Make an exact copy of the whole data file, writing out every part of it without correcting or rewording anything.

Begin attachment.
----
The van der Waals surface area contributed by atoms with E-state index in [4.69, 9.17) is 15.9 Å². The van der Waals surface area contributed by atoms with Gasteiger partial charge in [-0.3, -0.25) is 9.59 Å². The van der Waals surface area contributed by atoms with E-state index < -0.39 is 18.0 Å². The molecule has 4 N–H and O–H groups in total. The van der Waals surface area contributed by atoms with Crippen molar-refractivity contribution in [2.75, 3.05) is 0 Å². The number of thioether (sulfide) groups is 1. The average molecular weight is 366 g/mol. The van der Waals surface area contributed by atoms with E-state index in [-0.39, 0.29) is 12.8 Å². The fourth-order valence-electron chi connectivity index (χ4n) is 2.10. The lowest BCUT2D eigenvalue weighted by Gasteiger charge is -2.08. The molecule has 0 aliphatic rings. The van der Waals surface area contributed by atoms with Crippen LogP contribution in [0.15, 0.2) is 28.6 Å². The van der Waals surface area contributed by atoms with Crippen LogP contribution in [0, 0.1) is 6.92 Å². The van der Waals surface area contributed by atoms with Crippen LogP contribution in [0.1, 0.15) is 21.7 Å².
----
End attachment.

The van der Waals surface area contributed by atoms with E-state index in [4.69, 9.17) is 15.9 Å². The van der Waals surface area contributed by atoms with Gasteiger partial charge in [-0.3, -0.25) is 9.59 Å². The van der Waals surface area contributed by atoms with E-state index < -0.39 is 18.0 Å². The molecule has 4 N–H and O–H groups in total. The van der Waals surface area contributed by atoms with Crippen molar-refractivity contribution in [2.75, 3.05) is 0 Å². The number of thioether (sulfide) groups is 1. The average molecular weight is 366 g/mol. The van der Waals surface area contributed by atoms with E-state index in [-0.39, 0.29) is 12.8 Å². The fourth-order valence-electron chi connectivity index (χ4n) is 2.10. The lowest BCUT2D eigenvalue weighted by Gasteiger charge is -2.08. The molecule has 0 aliphatic rings. The van der Waals surface area contributed by atoms with Crippen LogP contribution in [0.15, 0.2) is 28.6 Å². The van der Waals surface area contributed by atoms with Crippen LogP contribution in [0, 0.1) is 6.92 Å². The van der Waals surface area contributed by atoms with Crippen LogP contribution in [0.1, 0.15) is 21.7 Å².